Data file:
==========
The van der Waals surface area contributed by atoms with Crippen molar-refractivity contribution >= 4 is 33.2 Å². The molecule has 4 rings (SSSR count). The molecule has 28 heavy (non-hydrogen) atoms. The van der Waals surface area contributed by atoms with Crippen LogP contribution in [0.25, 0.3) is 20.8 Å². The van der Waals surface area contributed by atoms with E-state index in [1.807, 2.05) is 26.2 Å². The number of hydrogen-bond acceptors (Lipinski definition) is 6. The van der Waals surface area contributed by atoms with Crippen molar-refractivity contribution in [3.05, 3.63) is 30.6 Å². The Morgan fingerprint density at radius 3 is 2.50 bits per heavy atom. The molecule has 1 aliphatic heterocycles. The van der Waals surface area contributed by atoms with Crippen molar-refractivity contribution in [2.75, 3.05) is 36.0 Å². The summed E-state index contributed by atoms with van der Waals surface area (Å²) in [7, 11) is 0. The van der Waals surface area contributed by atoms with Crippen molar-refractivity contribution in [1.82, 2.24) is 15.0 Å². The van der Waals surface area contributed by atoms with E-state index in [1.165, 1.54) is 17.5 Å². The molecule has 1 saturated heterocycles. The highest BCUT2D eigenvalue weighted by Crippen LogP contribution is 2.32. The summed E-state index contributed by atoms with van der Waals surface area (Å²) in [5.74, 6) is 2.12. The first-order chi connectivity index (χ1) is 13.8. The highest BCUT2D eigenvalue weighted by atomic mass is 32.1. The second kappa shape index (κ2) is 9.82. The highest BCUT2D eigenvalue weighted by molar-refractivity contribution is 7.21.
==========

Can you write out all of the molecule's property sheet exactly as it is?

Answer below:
The van der Waals surface area contributed by atoms with Crippen molar-refractivity contribution >= 4 is 33.2 Å². The molecule has 4 rings (SSSR count). The molecule has 28 heavy (non-hydrogen) atoms. The van der Waals surface area contributed by atoms with Crippen LogP contribution in [0.25, 0.3) is 20.8 Å². The van der Waals surface area contributed by atoms with E-state index in [1.807, 2.05) is 26.2 Å². The number of hydrogen-bond acceptors (Lipinski definition) is 6. The van der Waals surface area contributed by atoms with Crippen molar-refractivity contribution in [3.05, 3.63) is 30.6 Å². The Morgan fingerprint density at radius 3 is 2.50 bits per heavy atom. The molecule has 1 aliphatic heterocycles. The van der Waals surface area contributed by atoms with Crippen molar-refractivity contribution in [2.75, 3.05) is 36.0 Å². The summed E-state index contributed by atoms with van der Waals surface area (Å²) in [7, 11) is 0. The van der Waals surface area contributed by atoms with Crippen molar-refractivity contribution in [1.82, 2.24) is 15.0 Å². The van der Waals surface area contributed by atoms with E-state index in [1.165, 1.54) is 17.5 Å². The molecule has 1 saturated heterocycles. The highest BCUT2D eigenvalue weighted by Crippen LogP contribution is 2.32. The summed E-state index contributed by atoms with van der Waals surface area (Å²) in [5.74, 6) is 2.12. The first-order chi connectivity index (χ1) is 13.8. The highest BCUT2D eigenvalue weighted by atomic mass is 32.1. The second kappa shape index (κ2) is 9.82. The highest BCUT2D eigenvalue weighted by molar-refractivity contribution is 7.21.